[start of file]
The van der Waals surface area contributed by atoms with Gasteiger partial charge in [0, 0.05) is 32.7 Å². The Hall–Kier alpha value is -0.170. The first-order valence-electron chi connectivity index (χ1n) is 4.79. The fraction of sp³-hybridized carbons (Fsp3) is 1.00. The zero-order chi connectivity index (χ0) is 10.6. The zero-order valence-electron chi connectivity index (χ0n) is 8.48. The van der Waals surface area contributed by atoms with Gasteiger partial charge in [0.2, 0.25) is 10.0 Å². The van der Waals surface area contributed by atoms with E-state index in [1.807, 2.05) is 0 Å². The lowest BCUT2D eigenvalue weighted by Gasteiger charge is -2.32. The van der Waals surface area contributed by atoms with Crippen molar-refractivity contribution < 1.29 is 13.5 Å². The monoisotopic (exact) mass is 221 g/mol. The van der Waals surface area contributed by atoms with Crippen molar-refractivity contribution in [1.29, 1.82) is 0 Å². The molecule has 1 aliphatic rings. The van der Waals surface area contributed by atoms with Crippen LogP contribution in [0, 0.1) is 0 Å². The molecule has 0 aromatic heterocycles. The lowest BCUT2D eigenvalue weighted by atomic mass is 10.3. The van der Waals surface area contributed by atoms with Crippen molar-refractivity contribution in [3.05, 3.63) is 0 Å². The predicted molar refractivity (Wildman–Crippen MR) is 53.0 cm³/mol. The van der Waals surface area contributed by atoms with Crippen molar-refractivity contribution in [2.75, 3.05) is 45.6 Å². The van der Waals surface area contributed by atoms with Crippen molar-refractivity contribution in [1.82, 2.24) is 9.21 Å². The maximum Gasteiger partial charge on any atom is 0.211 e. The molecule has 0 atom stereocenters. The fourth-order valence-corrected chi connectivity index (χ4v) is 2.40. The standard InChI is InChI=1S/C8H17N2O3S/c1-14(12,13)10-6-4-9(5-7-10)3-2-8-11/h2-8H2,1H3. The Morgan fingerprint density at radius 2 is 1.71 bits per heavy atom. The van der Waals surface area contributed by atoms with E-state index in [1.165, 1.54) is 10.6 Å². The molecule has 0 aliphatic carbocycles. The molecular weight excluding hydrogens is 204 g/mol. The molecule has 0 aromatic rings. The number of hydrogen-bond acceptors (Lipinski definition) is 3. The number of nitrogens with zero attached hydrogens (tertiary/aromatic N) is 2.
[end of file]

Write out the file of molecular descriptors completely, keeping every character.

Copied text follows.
The van der Waals surface area contributed by atoms with Gasteiger partial charge in [0, 0.05) is 32.7 Å². The Hall–Kier alpha value is -0.170. The first-order valence-electron chi connectivity index (χ1n) is 4.79. The fraction of sp³-hybridized carbons (Fsp3) is 1.00. The zero-order chi connectivity index (χ0) is 10.6. The zero-order valence-electron chi connectivity index (χ0n) is 8.48. The van der Waals surface area contributed by atoms with Gasteiger partial charge in [0.2, 0.25) is 10.0 Å². The van der Waals surface area contributed by atoms with E-state index in [1.807, 2.05) is 0 Å². The lowest BCUT2D eigenvalue weighted by Gasteiger charge is -2.32. The van der Waals surface area contributed by atoms with Crippen molar-refractivity contribution < 1.29 is 13.5 Å². The monoisotopic (exact) mass is 221 g/mol. The van der Waals surface area contributed by atoms with Crippen molar-refractivity contribution in [1.29, 1.82) is 0 Å². The molecule has 1 aliphatic rings. The van der Waals surface area contributed by atoms with Crippen LogP contribution in [0, 0.1) is 0 Å². The molecule has 0 aromatic heterocycles. The lowest BCUT2D eigenvalue weighted by atomic mass is 10.3. The van der Waals surface area contributed by atoms with Crippen molar-refractivity contribution in [3.05, 3.63) is 0 Å². The predicted molar refractivity (Wildman–Crippen MR) is 53.0 cm³/mol. The van der Waals surface area contributed by atoms with Crippen molar-refractivity contribution in [2.75, 3.05) is 45.6 Å². The van der Waals surface area contributed by atoms with Crippen molar-refractivity contribution in [1.82, 2.24) is 9.21 Å². The maximum Gasteiger partial charge on any atom is 0.211 e. The molecule has 0 atom stereocenters. The fourth-order valence-corrected chi connectivity index (χ4v) is 2.40. The standard InChI is InChI=1S/C8H17N2O3S/c1-14(12,13)10-6-4-9(5-7-10)3-2-8-11/h2-8H2,1H3. The Morgan fingerprint density at radius 2 is 1.71 bits per heavy atom. The van der Waals surface area contributed by atoms with E-state index in [1.165, 1.54) is 10.6 Å². The molecule has 0 aliphatic carbocycles. The molecular weight excluding hydrogens is 204 g/mol. The molecule has 0 aromatic rings. The number of hydrogen-bond acceptors (Lipinski definition) is 3. The number of nitrogens with zero attached hydrogens (tertiary/aromatic N) is 2.